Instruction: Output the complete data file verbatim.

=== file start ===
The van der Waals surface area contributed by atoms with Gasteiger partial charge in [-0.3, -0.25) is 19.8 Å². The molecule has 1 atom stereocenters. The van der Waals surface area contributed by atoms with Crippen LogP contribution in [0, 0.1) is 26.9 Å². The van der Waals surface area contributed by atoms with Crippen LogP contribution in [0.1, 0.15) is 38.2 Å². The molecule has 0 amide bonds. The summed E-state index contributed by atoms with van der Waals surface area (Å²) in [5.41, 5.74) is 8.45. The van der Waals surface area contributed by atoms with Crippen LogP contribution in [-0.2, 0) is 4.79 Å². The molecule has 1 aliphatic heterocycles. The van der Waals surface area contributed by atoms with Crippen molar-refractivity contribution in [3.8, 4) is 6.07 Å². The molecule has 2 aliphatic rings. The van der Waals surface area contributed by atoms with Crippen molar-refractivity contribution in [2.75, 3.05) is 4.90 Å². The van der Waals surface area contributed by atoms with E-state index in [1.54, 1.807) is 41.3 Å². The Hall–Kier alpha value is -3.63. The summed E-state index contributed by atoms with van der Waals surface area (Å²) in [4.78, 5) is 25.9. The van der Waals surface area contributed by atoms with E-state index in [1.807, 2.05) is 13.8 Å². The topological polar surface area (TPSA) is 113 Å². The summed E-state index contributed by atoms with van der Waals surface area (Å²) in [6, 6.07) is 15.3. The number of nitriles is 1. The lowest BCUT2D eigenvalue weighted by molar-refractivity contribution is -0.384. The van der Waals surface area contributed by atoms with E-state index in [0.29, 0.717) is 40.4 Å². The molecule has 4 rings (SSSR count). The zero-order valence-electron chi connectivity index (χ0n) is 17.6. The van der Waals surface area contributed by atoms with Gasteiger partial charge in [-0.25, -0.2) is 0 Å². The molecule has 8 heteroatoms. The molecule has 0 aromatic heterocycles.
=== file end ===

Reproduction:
The van der Waals surface area contributed by atoms with Gasteiger partial charge in [-0.3, -0.25) is 19.8 Å². The molecule has 1 atom stereocenters. The van der Waals surface area contributed by atoms with Crippen LogP contribution in [0, 0.1) is 26.9 Å². The van der Waals surface area contributed by atoms with Crippen LogP contribution in [0.1, 0.15) is 38.2 Å². The molecule has 0 amide bonds. The summed E-state index contributed by atoms with van der Waals surface area (Å²) in [5.41, 5.74) is 8.45. The van der Waals surface area contributed by atoms with Crippen LogP contribution in [-0.2, 0) is 4.79 Å². The molecule has 1 aliphatic heterocycles. The van der Waals surface area contributed by atoms with Crippen molar-refractivity contribution in [3.8, 4) is 6.07 Å². The molecule has 2 aliphatic rings. The van der Waals surface area contributed by atoms with Crippen molar-refractivity contribution in [2.75, 3.05) is 4.90 Å². The van der Waals surface area contributed by atoms with E-state index in [1.54, 1.807) is 41.3 Å². The Hall–Kier alpha value is -3.63. The summed E-state index contributed by atoms with van der Waals surface area (Å²) in [4.78, 5) is 25.9. The van der Waals surface area contributed by atoms with E-state index in [1.807, 2.05) is 13.8 Å². The topological polar surface area (TPSA) is 113 Å². The summed E-state index contributed by atoms with van der Waals surface area (Å²) in [6, 6.07) is 15.3. The number of nitriles is 1. The lowest BCUT2D eigenvalue weighted by molar-refractivity contribution is -0.384. The van der Waals surface area contributed by atoms with E-state index in [0.29, 0.717) is 40.4 Å². The molecule has 4 rings (SSSR count). The zero-order valence-electron chi connectivity index (χ0n) is 17.6. The van der Waals surface area contributed by atoms with Gasteiger partial charge in [-0.25, -0.2) is 0 Å². The molecule has 8 heteroatoms. The molecule has 0 aromatic heterocycles.